hypermnesia


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Related to hypermnesia: posthypnotic amnesia

hy·perm·ne·sia

 (hī′pərm-nē′zhə)
n.
Exceptionally exact or vivid memory, especially as associated with certain mental illnesses.


hy′perm·ne′sic (-zĭk, -sĭk) adj.

hypermnesia

(ˌhaɪpəmˈniːzɪə)
n
(Psychology) psychol an unusually good ability to remember, found in some mental disorders and possibly in hypnosis
[C20: New Latin, from hyper- + -mnesia, formed on the model of amnesia]

hy•perm•ne•sia

(ˌhaɪ pərmˈni ʒə)
n.
the condition of having an unusually vivid or precise memory.
[1880–90; hyper- + (a)mnesia]
hy`perm•ne′sic (-ˈni sɪk, -zɪk) adj.
References in periodicals archive ?
Total recall has always been a reality for the 25-year-old, who has Highly Superior Autobiographical Memory, meaning she can dredge up the trivial details most people forget Rebecca is one of just 80 people worldwide who have been identified as having HSAM, also known as hypermnesia.
He was housed there because of a history of unpredictable violence, some thought to be related to delusional thinking, some to obsessive, even ritualistic questioning; there was other ritualism, hypermnesia, preoccupation with smelling things and obsessive drawing.
See generally George Mandler, Hypermnesia, Incubation, and
amp; PERFORMANCE 1 (1994) (reviewing literature on hypermnesia and
116) Similarly, the Orne group's experiments failed to demonstrate enhanced recall for hypnotizable participants beyond the hypermnesia effects associated with repeated retrieval attempts over time.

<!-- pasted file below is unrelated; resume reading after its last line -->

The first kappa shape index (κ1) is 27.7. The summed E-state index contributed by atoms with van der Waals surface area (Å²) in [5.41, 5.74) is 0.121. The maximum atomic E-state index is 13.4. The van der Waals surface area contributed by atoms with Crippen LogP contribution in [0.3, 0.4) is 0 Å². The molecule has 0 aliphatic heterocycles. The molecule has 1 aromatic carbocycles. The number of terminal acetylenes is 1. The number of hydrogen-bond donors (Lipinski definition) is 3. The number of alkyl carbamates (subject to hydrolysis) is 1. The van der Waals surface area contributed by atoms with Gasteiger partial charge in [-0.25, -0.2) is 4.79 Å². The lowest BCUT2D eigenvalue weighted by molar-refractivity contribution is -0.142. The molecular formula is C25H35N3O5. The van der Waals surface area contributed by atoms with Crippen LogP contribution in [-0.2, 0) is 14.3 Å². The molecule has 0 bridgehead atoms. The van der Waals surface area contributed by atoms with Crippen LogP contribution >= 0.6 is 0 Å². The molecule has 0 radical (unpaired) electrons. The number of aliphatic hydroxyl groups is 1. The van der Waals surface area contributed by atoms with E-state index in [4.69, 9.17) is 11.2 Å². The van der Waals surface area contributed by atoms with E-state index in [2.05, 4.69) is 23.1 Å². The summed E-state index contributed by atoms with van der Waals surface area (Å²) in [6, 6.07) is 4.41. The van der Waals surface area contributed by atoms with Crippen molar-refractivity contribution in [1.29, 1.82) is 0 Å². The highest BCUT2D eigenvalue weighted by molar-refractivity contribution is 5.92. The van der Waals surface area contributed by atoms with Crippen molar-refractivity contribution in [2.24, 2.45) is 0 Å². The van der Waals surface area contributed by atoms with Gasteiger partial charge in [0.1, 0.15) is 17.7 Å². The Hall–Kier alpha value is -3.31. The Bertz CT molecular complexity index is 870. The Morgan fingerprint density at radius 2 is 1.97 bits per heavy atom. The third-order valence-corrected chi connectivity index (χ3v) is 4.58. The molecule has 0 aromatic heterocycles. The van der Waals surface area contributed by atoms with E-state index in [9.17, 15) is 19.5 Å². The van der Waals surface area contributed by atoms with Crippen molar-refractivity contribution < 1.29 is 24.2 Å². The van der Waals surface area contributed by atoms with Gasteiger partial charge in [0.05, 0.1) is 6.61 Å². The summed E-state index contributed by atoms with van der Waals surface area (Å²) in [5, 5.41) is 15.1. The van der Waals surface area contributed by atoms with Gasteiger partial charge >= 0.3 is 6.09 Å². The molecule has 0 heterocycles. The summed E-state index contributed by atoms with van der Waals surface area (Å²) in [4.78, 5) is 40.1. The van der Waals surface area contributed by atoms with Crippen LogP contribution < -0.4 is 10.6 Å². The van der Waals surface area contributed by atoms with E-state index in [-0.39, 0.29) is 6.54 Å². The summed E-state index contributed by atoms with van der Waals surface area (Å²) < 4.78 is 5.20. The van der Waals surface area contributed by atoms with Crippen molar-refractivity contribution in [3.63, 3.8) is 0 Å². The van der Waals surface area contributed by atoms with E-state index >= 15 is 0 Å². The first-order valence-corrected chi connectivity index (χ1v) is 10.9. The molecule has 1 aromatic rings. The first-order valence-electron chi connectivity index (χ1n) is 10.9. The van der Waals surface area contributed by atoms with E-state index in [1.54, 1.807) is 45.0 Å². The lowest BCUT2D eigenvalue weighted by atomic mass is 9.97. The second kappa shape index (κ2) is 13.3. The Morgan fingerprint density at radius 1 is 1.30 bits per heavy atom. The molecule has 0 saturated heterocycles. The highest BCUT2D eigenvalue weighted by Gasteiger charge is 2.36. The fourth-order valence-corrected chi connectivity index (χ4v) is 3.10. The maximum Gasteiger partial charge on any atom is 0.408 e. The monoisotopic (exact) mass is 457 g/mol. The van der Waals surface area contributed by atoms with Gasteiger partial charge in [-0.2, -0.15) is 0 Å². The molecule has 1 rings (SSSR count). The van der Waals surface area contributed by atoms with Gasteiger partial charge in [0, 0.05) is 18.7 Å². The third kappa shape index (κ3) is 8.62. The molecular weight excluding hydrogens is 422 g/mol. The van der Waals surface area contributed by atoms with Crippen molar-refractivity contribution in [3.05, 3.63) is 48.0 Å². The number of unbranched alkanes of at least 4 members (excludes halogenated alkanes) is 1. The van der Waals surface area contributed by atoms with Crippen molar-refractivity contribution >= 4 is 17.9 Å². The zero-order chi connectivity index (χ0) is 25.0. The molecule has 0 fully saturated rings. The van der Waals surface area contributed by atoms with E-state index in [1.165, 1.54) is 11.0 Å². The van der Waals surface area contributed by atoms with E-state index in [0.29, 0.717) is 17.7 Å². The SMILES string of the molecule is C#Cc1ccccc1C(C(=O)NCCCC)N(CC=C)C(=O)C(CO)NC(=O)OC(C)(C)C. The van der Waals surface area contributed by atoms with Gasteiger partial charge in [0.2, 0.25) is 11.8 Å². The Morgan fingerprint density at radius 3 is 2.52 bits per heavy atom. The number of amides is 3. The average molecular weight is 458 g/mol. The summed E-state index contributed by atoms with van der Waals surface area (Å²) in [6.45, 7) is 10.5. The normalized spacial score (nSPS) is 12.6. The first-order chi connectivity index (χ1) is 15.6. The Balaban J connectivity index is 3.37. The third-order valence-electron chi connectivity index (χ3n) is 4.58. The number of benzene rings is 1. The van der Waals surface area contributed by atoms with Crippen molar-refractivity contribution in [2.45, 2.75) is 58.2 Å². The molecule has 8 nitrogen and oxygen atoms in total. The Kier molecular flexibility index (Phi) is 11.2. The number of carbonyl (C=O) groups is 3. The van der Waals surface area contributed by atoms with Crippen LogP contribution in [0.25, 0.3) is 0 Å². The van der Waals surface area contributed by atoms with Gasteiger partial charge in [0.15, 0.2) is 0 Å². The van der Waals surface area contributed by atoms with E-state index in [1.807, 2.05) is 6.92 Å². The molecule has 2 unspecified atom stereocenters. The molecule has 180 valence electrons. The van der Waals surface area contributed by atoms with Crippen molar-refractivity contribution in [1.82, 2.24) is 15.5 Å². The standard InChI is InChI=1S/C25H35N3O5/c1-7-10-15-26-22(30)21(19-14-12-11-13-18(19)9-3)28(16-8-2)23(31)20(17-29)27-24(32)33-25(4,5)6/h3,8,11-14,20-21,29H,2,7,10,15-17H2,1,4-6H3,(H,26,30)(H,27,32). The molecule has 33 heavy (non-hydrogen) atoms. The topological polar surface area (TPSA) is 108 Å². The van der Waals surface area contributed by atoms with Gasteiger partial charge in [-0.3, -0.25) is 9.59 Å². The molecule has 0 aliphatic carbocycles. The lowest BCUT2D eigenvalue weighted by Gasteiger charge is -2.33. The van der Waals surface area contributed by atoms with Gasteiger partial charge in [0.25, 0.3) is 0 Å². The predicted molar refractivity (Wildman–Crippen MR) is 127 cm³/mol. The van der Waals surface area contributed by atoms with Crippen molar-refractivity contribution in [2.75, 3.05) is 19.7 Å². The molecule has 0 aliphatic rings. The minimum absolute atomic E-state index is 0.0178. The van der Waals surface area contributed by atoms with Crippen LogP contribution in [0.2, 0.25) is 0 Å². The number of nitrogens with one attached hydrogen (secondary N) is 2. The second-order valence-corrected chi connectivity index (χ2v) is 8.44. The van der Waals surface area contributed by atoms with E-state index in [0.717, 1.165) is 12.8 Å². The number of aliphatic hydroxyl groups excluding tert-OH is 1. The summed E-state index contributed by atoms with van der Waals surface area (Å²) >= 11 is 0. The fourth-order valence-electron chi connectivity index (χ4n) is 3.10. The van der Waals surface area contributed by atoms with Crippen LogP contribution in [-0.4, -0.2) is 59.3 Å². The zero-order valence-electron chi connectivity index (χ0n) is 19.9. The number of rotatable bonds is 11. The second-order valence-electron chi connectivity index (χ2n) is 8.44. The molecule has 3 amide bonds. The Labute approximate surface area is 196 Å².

Matthew Hugh Erdelyi, Hypnotic Hypermnesia: The Empty Set of Hypermnesia, 42 INT'L J.
Hypermnesia is a psychological effect, which explains the fact that pictures tend to be remembered better over time whereas words are more easily forgotten.
Can one pardon this hypermnesia which a priori indebts you, and in advance inscribes you in the book you are reading?
It seems only consistent that Theoctist's hypermnesia, which at first appears reminiscent of a parody or persiflage of the ancient ars memoriae or mnemotechnique (Simonides), is then positively connoted as it supplies the motivation for the preservation of The Khazar Dictionary from the threat of fiendish annihilation: Theoctist had learned by heart not only the Christian and Islamic parts of the texts, which were consigned to the flames by Nikon Sevast (an allusion here to the burning of the library in Umberto Eco's The Name of the Rose), but also the Jewish part, which was scattered by the winds on the battlefield of Kladovo in 1689.
Erdelyi and Becker called this phenomenon hypermnesia.
The hypermnesia and amnesia existing for the client suffering PTSD symptoms are also considered to be similar to hypnotic phenomenon (Edgette & Edgette, 1995).
A number of studies have successfully applied Einstein and Hunt's explanations to various memory phenomena, including the difficulty effect (McDaniel, Einstein, & Lollis, 1988), generation effect (Gardiner & Hampton, 1989), and hypermnesia (Klein, Loftus, Kihlstrom, & Aseron, 1989; Otani & Hodge, 1991).